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Social Perception and Supply of Ecosystem Services — A Watershed Approach for Carbon Related Ecosystem Services

Written By

Antonio J. Castro, Caryn C. Vaughn, Jason P. Julian, Marina García Llorente and Kelsey N. Bowman

Submitted: 21 April 2014 Published: 17 April 2015

DOI: 10.5772/59280

From the Edited Volume

Biodiversity in Ecosystems - Linking Structure and Function

Edited by Yueh-Hsin Lo, Juan A. Blanco and Shovonlal Roy

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1. Introduction

Over the past two decades research on ecosystem services, i.e. the benefits that humans derive from natural systems [1], has gained importance among scientists, managers, and policy-makers worldwide as a way to communicate societal dependence on ecological life support systems integrating both natural and social science perspectives [2]. Ecosystem services can be direct benefits, such as food or freshwater for drinking, or indirect benefits through provisioning of services such as carbon sequestration [1]. Ecosystem services include 1) provisioning services obtained directly from the ecosystem such as food provision, 2) regulating services such as water regulation, habitat, air quality, and water quality, and 3) cultural services, which are the benefits that people obtain through tourism, aesthetic values, spiritual enrichment, and sense of place [3, 4].

The ecosystem services approach is useful for decision-making in conservation and natural resource management [5] because it assigns value to nature by translating ecosystem properties into human needs [6]. Ecosystem services can be valued using different approaches ranging from biophysical quantifications to sociocultural surveys to economic assessment. Biophysical quantification of services such as carbon storage and sequestration have recently been used extensively in conservation applications. However, to conserve biodiversity, we need to move beyond narrow studies of species or habitat status and increase social awareness of the broader importance of conservation [2]. A key challenge in implementing this approach is identifying an ecosystem’s capacity to provide services (supply side) and the social demand for those services (demand side). Addressing both the supply and demand for ecosystem services underscores the fact that the importance of an ecosystem service to people is influenced not only by the ecosystem’s properties but also by societies need for that service and how that need is perceived.

The Kiamichi River watershed, in southeastern Oklahoma (USA), provides many direct and indirect ecosystem services to stakeholders that live in or visit the area. This watershed and the area surrounding it is a national biodiversity hotspot, meaning it is biologically rich, yet threatened. This area is also at the center of a highly politicized debate between different stakeholders’ plans for the use of the watershed’s ecosystem services and activities that may affect those services [7]. The Kiamichi watershed not only provides many important freshwater services (e.g., drinking water, water filtration or recreation), but it provides numerous terrestrial ecosystem services as well such as habitat for species and food production. The land is relatively undeveloped with few urban areas and extensive tracts of second growth, forested landscapes [8] that provide carbon storage and sequestration. Carbon sequestration is considered an optimal descriptor of ecosystem functioning [9, 10, 11]. It is a current focus in climate change studies and is classified as an intermediate service [12] or as supporting the delivery of other regulating services [13]. Most people are unaware that carbon sequestration provides direct benefits such as erosion control and soil fertility and indirect benefits such as air quality and habitat for species.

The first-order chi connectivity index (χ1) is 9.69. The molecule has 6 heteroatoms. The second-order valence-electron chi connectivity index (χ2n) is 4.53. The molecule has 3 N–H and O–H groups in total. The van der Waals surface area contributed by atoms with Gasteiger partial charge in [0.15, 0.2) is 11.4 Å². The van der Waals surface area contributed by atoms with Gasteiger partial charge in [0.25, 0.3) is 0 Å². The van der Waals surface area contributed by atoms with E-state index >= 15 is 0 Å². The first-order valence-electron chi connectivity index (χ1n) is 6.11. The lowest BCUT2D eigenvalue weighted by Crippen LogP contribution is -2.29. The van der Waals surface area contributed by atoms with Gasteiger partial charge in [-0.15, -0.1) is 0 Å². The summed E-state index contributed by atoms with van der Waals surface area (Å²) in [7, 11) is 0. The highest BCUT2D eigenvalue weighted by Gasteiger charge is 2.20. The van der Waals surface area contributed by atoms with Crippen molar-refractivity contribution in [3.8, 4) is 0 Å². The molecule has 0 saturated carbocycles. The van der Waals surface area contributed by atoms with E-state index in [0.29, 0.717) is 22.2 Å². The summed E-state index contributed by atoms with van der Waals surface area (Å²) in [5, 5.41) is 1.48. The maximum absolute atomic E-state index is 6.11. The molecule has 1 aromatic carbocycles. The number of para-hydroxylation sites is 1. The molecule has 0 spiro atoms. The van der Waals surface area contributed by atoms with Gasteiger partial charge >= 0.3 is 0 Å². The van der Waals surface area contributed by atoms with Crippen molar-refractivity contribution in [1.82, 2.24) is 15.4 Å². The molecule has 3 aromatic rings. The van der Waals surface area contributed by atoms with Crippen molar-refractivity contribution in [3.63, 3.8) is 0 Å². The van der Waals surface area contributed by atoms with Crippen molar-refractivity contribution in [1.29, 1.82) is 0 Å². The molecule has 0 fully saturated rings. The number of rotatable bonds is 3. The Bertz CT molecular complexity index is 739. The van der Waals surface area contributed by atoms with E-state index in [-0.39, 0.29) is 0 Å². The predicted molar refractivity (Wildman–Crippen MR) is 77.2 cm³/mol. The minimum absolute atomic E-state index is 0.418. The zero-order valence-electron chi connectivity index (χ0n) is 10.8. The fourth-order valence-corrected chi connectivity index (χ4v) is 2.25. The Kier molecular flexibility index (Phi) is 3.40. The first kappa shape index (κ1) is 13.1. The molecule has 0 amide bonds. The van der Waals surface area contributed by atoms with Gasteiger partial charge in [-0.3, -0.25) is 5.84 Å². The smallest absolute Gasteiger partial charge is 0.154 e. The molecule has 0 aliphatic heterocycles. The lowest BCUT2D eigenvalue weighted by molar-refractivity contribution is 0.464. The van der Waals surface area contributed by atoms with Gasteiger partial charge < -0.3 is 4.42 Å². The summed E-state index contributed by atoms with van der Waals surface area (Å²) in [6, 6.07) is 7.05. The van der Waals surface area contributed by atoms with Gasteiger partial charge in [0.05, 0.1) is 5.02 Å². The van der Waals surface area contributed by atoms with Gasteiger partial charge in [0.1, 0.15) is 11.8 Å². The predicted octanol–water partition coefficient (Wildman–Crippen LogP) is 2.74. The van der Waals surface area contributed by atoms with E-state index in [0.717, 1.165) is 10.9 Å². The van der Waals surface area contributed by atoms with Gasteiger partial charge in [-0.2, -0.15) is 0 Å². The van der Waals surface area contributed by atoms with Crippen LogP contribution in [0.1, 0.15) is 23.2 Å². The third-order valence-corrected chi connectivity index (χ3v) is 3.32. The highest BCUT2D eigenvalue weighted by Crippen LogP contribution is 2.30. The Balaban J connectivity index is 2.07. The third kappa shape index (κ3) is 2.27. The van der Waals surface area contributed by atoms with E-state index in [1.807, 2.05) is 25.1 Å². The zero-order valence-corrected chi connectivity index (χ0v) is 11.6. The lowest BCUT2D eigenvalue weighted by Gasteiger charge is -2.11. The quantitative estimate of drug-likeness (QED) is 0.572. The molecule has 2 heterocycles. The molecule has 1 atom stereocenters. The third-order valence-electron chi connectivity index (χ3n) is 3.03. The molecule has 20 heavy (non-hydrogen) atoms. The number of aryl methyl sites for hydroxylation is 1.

Here, we used the Kiamichi River watershed as a case study to examine the social perception and biophysical supply of carbon related services. We first assessed the social perception of the general public regarding a variety of ecosystem services provided by the Kiamichi watershed in southeastern Oklahoma, including direct and indirect benefits related to the carbon cycle. We used a carbon sequestration model to quantify the spatial distribution of carbon storage and sequestration across the watershed. We used these results along with the social perception of services and the watershed capacity for carbon sequestration to analyze the supply-demand framework of ecosystem services [14]. Finally, we discuss the implications for linking the structure and functioning of biodiversity within the watershed.